The U.S. Treasury favors an alternative contractual approach involving collective action clauses in contracts that would determine the work-out process and how it could be initiated by the debtor. In the view of the U.S. Treasury, incentives could be provided for debtors to include these clauses in IMF borrowing arrangements. The decentralized approach, which has been supported by the Washington-based Institute of International Finance and by several other private financial sector groups, could prove workable but may well be subject to legal challenges in view of the diverse creditor base and the different legal jurisdictions involved. There is also the obvious concern that the inclusion of collective action clauses in contracts would be resisted by lenders and would raise the cost of borrowing. In the meantime, the IMF should give further consideration to Ms. Krueger’s statutory plan. In the process, the reservations that have been expressed from several sides with regard to an international judicial body to arbitrate disputes will have to be allayed.
Stanley Fischer, the former First Deputy Managing Director of the IMF, has argued that the monetary system needs a lender of last resort and that the IMF has, de facto, exercised that role, for example in the Mexican and Asian crises of the 1990s. While the IMF’s money-creating powers are severely limited by the constraints on SDR allocations, it can act in concert with other official entities or call for activation of the GAB or the New Arrangements to Borrow (NAB)23 to put together large lending packages. The introduction in 1997 of the Supplementary Reserve Facility (SRF), through which sizable credit can be made available for relatively short periods of time at penalty rates of interest, moved the IMF closer in the direction of a lender of last resort.
The IMF membership, however, remains divided on this issue. While most developing countries and emerging market economies would like to strengthen the IMF’s lender-of-last-resort function, several industrial countries stress that the IMF is ill-equipped to undertake that role and that its addition to the IMF’s traditional function of providing temporary balance of payments assistance would increase moral hazard resulting from continued lending by private financial institutions in the belief that the IMF would bail them out.
Collaboration Between Civil Society and the IMF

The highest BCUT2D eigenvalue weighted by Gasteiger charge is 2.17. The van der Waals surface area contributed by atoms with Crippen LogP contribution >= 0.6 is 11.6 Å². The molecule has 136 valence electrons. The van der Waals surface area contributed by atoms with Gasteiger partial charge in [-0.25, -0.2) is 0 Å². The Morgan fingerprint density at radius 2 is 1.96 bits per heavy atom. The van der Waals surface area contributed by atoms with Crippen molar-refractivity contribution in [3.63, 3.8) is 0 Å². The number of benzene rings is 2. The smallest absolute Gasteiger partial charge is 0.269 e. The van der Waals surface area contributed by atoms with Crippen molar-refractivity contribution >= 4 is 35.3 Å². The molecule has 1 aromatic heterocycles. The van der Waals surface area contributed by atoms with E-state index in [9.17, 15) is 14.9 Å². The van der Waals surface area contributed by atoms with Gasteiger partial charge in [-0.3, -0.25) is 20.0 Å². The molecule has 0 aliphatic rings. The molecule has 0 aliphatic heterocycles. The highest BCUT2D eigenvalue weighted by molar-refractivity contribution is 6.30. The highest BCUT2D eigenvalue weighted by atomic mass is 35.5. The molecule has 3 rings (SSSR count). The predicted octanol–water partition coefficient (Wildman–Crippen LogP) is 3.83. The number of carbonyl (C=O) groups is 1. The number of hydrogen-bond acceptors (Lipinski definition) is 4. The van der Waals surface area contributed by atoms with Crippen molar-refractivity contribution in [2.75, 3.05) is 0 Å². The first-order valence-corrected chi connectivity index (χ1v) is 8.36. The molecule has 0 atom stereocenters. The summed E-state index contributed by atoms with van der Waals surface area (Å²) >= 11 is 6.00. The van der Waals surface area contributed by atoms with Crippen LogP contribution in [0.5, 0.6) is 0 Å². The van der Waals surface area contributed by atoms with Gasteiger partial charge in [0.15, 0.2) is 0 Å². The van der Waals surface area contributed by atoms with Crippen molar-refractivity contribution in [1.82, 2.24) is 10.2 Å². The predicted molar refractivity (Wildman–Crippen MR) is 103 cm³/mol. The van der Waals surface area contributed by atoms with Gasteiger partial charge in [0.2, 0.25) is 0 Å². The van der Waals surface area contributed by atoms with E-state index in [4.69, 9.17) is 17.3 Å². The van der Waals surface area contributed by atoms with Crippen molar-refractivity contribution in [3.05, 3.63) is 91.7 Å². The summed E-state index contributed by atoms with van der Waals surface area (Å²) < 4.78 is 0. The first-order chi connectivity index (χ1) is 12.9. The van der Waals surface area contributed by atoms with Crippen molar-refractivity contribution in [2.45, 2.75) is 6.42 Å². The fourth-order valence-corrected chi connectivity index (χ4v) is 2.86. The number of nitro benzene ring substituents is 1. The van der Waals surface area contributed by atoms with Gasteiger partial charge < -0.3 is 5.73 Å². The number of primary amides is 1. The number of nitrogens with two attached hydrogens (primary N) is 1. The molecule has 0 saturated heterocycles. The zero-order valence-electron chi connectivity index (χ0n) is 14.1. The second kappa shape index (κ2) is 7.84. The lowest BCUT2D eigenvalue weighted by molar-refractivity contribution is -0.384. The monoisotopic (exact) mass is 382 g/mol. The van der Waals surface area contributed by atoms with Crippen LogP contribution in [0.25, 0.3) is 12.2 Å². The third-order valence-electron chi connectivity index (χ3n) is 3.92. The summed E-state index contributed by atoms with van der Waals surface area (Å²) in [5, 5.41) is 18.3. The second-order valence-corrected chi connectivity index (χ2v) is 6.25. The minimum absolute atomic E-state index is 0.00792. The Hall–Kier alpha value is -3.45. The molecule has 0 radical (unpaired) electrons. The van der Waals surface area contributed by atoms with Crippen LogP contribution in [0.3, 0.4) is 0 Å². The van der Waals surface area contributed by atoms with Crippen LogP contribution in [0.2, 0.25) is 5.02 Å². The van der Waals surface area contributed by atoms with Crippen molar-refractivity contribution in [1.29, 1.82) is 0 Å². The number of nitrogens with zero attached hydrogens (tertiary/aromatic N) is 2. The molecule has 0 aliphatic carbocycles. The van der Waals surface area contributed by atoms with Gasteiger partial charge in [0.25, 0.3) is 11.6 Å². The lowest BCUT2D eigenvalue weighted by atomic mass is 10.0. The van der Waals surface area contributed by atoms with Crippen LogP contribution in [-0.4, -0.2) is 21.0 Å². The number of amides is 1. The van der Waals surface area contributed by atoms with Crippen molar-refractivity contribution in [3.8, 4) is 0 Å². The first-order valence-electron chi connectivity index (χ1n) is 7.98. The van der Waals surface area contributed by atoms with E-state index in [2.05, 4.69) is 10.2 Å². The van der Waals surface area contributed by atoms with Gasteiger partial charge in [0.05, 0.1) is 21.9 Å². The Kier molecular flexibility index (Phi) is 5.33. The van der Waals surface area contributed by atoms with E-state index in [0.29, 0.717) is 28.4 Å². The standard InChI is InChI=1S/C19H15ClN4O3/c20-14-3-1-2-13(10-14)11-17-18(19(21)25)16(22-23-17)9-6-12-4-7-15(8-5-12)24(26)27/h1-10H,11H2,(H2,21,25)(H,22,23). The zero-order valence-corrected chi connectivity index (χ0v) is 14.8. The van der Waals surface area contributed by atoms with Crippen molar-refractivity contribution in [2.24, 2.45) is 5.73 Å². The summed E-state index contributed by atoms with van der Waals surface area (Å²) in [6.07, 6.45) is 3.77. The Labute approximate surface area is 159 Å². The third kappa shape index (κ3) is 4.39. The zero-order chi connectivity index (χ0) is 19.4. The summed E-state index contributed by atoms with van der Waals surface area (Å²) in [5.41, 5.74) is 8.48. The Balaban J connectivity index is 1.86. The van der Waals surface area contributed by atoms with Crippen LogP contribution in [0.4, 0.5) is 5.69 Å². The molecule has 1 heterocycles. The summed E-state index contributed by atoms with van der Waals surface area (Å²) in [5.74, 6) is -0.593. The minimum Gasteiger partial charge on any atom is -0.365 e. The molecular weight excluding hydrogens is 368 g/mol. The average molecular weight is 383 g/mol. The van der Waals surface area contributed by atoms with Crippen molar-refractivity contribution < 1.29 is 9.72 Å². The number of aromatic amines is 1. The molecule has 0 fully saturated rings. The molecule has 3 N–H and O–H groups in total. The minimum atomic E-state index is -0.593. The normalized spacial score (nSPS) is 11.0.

An active dialogue between civil society and the IMF began only in the 1990s—about a decade later than in the case of the World Bank—but it has since developed into a productive relationship that has markedly enhanced the IMF’s institutional transparency and improved conditionality through greater country ownership of IMF-supported programs. Civil society has also been a persistent advocate of debt relief to the poorest countries and made a significant contribution to strengthening the Poverty Reduction and Growth Facility (PRGF) in the context of debt relief for the Heavily Indebted Poor Countries (HIPC). More broadly, the deepening relationship with civil society enhances IMF governance.
Civil society is loosely defined as the countless number and great diversity of organizations that develop in a society outside the realm of government. In addition to nongovernmental organizations (NGOs), which mushroomed in the 1980s and 1990s, civil society includes business and labor organizations, church and charitable groups, political parties, and cultural and academic institutions, etc. Most civil society groups pursue policy and advocacy agendas with respect to governance and aim to advance the welfare of certain groups in society. A democratic environment provides the best breeding ground for civil society.
The number of civil society groups, worldwide, that focus on the activities of the international financial institutions is known to run into the thousands. NGOs in developed countries (so-called northern civil society groups) are generally well established, have working relationships with their governments, and have international ties. Northern NGOs have also become increasingly important channels of official development assistance. A number of northern organizations pursue objectives in the fields of the environment or of labor standards, or seek to limit the pace of global economic integration. These are not acceptable to their southern counterparts, the civil society groups in developing countries. The latter typically seek to advance the goals of sustainable development and economic integration. Southern civil society groups are often less well organized and dependent for their financing on northern organizations. Moreover, many southern civil society groups have an arm’s-length relationship with their governments and may be allied with political opposition groups.